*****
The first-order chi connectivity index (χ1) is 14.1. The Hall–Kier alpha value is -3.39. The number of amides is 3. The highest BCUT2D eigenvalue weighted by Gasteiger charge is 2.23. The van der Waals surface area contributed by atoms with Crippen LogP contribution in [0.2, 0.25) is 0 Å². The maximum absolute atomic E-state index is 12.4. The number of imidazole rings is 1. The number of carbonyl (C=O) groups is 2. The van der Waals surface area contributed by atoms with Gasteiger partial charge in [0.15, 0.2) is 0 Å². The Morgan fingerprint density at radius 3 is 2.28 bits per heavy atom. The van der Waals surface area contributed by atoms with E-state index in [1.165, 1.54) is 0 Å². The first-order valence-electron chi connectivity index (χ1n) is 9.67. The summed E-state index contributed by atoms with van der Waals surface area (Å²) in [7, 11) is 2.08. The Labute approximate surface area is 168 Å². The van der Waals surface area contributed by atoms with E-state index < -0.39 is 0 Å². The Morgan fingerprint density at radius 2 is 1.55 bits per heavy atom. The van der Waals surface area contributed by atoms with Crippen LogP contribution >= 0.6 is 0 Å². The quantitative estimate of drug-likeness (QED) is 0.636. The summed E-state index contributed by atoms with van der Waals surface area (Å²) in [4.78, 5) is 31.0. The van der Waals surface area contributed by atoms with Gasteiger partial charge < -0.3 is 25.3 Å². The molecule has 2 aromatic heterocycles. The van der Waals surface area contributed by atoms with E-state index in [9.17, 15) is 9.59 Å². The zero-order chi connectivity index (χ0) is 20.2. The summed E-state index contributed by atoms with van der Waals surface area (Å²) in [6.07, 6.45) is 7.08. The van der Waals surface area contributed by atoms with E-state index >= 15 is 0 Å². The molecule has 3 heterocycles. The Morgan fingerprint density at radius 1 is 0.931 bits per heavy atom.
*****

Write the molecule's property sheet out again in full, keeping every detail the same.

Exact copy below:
The first-order chi connectivity index (χ1) is 14.1. The Hall–Kier alpha value is -3.39. The number of amides is 3. The highest BCUT2D eigenvalue weighted by Gasteiger charge is 2.23. The van der Waals surface area contributed by atoms with Crippen LogP contribution in [0.2, 0.25) is 0 Å². The maximum absolute atomic E-state index is 12.4. The number of imidazole rings is 1. The number of carbonyl (C=O) groups is 2. The van der Waals surface area contributed by atoms with Gasteiger partial charge in [0.15, 0.2) is 0 Å². The Morgan fingerprint density at radius 3 is 2.28 bits per heavy atom. The van der Waals surface area contributed by atoms with E-state index in [1.165, 1.54) is 0 Å². The first-order valence-electron chi connectivity index (χ1n) is 9.67. The summed E-state index contributed by atoms with van der Waals surface area (Å²) in [7, 11) is 2.08. The Labute approximate surface area is 168 Å². The van der Waals surface area contributed by atoms with E-state index < -0.39 is 0 Å². The Morgan fingerprint density at radius 2 is 1.55 bits per heavy atom. The van der Waals surface area contributed by atoms with Crippen LogP contribution >= 0.6 is 0 Å². The quantitative estimate of drug-likeness (QED) is 0.636. The summed E-state index contributed by atoms with van der Waals surface area (Å²) in [4.78, 5) is 31.0. The van der Waals surface area contributed by atoms with Gasteiger partial charge < -0.3 is 25.3 Å². The molecule has 2 aromatic heterocycles. The van der Waals surface area contributed by atoms with E-state index in [9.17, 15) is 9.59 Å². The zero-order chi connectivity index (χ0) is 20.2. The summed E-state index contributed by atoms with van der Waals surface area (Å²) in [6.07, 6.45) is 7.08. The van der Waals surface area contributed by atoms with E-state index >= 15 is 0 Å². The molecule has 3 heterocycles. The Morgan fingerprint density at radius 1 is 0.931 bits per heavy atom.